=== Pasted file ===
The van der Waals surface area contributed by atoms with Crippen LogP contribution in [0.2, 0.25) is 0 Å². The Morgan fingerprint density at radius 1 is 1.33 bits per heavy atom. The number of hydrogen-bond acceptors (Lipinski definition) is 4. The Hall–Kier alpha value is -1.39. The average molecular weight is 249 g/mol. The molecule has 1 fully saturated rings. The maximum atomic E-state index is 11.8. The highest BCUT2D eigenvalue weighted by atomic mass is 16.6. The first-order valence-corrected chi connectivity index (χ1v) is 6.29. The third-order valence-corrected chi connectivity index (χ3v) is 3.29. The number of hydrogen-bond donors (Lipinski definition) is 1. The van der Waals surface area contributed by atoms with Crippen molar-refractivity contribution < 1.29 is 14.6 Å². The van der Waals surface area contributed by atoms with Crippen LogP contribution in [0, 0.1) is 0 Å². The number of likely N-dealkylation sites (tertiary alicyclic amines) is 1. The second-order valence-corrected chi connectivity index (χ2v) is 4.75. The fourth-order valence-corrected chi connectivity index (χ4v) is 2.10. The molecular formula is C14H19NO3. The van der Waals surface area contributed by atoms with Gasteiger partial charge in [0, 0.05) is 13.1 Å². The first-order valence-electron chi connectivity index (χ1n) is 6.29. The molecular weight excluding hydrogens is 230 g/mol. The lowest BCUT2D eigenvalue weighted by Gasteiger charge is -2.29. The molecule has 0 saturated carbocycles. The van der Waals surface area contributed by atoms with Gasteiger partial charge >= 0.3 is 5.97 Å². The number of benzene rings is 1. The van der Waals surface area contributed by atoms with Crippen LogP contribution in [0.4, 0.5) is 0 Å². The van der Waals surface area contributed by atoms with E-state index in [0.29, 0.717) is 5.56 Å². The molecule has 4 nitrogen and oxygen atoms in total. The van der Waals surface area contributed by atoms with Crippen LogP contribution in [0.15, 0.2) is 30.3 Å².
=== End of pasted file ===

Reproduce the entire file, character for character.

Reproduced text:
The van der Waals surface area contributed by atoms with Crippen LogP contribution in [0.2, 0.25) is 0 Å². The Morgan fingerprint density at radius 1 is 1.33 bits per heavy atom. The number of hydrogen-bond acceptors (Lipinski definition) is 4. The Hall–Kier alpha value is -1.39. The average molecular weight is 249 g/mol. The molecule has 1 fully saturated rings. The maximum atomic E-state index is 11.8. The highest BCUT2D eigenvalue weighted by atomic mass is 16.6. The first-order valence-corrected chi connectivity index (χ1v) is 6.29. The third-order valence-corrected chi connectivity index (χ3v) is 3.29. The number of hydrogen-bond donors (Lipinski definition) is 1. The van der Waals surface area contributed by atoms with Crippen molar-refractivity contribution < 1.29 is 14.6 Å². The van der Waals surface area contributed by atoms with Crippen LogP contribution in [0, 0.1) is 0 Å². The number of likely N-dealkylation sites (tertiary alicyclic amines) is 1. The second-order valence-corrected chi connectivity index (χ2v) is 4.75. The fourth-order valence-corrected chi connectivity index (χ4v) is 2.10. The molecular formula is C14H19NO3. The van der Waals surface area contributed by atoms with Gasteiger partial charge in [0, 0.05) is 13.1 Å². The first-order valence-electron chi connectivity index (χ1n) is 6.29. The molecular weight excluding hydrogens is 230 g/mol. The lowest BCUT2D eigenvalue weighted by Gasteiger charge is -2.29. The molecule has 0 saturated carbocycles. The van der Waals surface area contributed by atoms with Gasteiger partial charge >= 0.3 is 5.97 Å². The number of benzene rings is 1. The van der Waals surface area contributed by atoms with Crippen LogP contribution in [0.4, 0.5) is 0 Å². The van der Waals surface area contributed by atoms with E-state index in [0.29, 0.717) is 5.56 Å². The molecule has 4 nitrogen and oxygen atoms in total. The van der Waals surface area contributed by atoms with Crippen LogP contribution in [0.15, 0.2) is 30.3 Å².